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What NOT to do in a Foreign Country

posted in: Guides  |  posted by: Jennifer Gregory on August 22, 2009  |  No Comments

Every country has its own set of customs and traditions. Some are a bit stranger than others and you may find them to be a bit silly but know this – if you fail to adhere to some of these traditions you may find yourself in some serious hot water. Check out the following travel taboos:

10. Be Mindful of Your Feet

Matt's feet, my feet, Dana's feet, and Nick's feet

In most Arabian countries, the soles of the feet are considered dirty and impure. They are, after all, the lowest point on the body. Throughout Asia, showing the bottom of your feet is considered an insult. Hint: this is why President Bush should have been more offended at an Iraqi journalist flinging his shoes at him. The guy was trying to send a real message.

9. Insulting Royalty

1562 - THAILAND - BANG-PA-IN HE ROYAL SUMMER PALACE

Never – ever – insult the royal family in Thailand. Here it’s best to follow the old adage “if you don’t have something nice to say, don’t say anything at all.” Those who fail to pay respect to the royal family in Thailand is considered as serious as having done them physical harm and can result in criminal charges being brought against you. Free speech, as we understand it, does not apply in Eastern countries.

8. Leave the Head Alone

Touching Mike's head was the cool thing to do that night

While most of us consider reaching out and touching someone’s head to be an act of affection, in many Asian countries it is considered incredibly rude and uncouth. They believe that your soul is contained within your head. Never touch or pat a person’s head when visiting Asian countries (or anywhere, really, if you’re dealing with a stranger).

7. Sneeze in Private

Okay, so Kim was about to sneeze, so she took the camera and took a picture of herself sneezing.

Sneezing and sniffling, in many Asian countries (especially Korea and Japan), is considered barbaric. This is a particularly difficult concept for visitors from the West who aren’t used to spicy foods and suddenly find themselves holding back runny noses. If you have to blow your nose, kindly excuse yourself and leave the room.

6. Shaking Hands

FVR's Chief George Gange shaking hands with Hon. Joey Lina

In every country you’ll find different standard greeting methods and shaking hands is not uncommon. In Russia, however, you should never attempt to shake hands with someone until you’ve crossed the threshold and entered (or exited) the building or room. Attempting to shake hands across a threshold will not help you make a great impression.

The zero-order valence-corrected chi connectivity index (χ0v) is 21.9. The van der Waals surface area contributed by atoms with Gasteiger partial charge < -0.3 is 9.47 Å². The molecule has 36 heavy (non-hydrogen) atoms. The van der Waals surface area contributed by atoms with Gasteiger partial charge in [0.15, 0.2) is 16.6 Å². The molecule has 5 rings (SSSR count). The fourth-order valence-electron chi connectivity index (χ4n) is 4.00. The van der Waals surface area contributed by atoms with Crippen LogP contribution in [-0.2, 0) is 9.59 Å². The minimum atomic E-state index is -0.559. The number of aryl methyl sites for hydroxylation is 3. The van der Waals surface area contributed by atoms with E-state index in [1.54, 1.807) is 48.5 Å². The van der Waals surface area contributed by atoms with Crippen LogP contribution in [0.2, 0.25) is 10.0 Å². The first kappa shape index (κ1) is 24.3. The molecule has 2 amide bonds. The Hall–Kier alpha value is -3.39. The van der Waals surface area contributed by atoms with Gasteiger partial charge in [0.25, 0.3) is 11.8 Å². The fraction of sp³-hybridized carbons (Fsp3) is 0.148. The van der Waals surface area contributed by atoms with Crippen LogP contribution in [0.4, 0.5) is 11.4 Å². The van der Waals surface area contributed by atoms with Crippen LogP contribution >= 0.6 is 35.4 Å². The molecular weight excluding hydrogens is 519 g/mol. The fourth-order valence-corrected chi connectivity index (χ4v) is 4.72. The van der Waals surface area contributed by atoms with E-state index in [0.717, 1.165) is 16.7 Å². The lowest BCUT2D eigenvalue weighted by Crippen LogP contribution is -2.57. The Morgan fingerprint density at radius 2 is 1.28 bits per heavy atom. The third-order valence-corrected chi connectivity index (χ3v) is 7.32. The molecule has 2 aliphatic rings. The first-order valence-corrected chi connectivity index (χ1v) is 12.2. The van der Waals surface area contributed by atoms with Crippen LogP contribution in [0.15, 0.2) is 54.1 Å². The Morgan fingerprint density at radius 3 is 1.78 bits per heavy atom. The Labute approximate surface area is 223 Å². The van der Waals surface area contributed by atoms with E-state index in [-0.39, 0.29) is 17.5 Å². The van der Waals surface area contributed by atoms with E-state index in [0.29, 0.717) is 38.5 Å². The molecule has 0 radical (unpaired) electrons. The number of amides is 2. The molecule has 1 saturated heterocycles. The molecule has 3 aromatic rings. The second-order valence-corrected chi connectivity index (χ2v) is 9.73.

5. Learn to Control Your Chopsticks

Look I can hold chopsticks.. yippie!

Learn to use your chopsticks properly. Learn to pick things up rather properly than attempting to stab at morsels off food and avoid using your chopsticks to push or pull your dishes around the table. When visiting Asian countries, make sure that you never, ever stand your chopsticks upright in a bowl. Doing so reminds locals of the incense that is burned upon the death of a loved one and you will have, in essence, invited death to join you during your meal.

4. Use Your Right Hand

Eating lunch. You eat with your right hand.

In some countries, especially in South Asia and the Middle East, the left hand is used for certain hygiene practices only. Don’t try to touch a person with your left hand; don’t look at items in the market with your left hand; and don’t touch your food with your left hand. Muslims believe that Satan eats with his left hand. Do yourself a favor- especially if you are left handed – and practice using your right before you visit one of these foreign lands.

3. Holding Hands

men holding hands

In Middle Eastern countries it is not uncommon for men to hold hands. It is considered a sign of friendship and trust and doing so has no sexual connotation whatsoever. Don’t be offended if a man in an Arab country grabs your hand and – at the same time – be respectful when you see other men holding hands, especially if it’s not the social norm in your own country.

2. Make Eye Contact when Toasting

If you don't make eye contact when you're toasting, you'll have bad sex for 7 years.

The origin of “toasting” your drinks is actually pretty interesting. If an assassin had poisoned your drink he would want to watch the toast to make sure that your drinks did not splash together and mix. Therefore, maintaining eye contact during a toast symbolizes a sense of trust – or, proves that you’re not worried about either if you keeling over after taking the first sip. In Europe, the custom is to look directly into the eyes of every person you toast. If you don’t, you’ll be doomed to seven years of a horrible sex life.

1. Don’t Over-Thank Your Hosts

a host brother met a student at the airport to say goodbye

In many countries in South Asia and Arabia it is considered impolite to constantly thank your hosts. They believe that they are supposed to be a generous and gracious host at all times. If you thank them they will think they’ve done something more than expected or standard and you will make them feel awkward. It’ll be hard to do and will certainly feel strange but try to drop ‘please’ and ‘thank you’ from your vocabulary during your visit.

Familiarize yourself with the traditions in the countries you expect to visit and you’ll have no trouble once you arrive. If in doubt ask your hotel concierge what is best. They’re used to dealing with foreigners and will gladly give you the advice you need.


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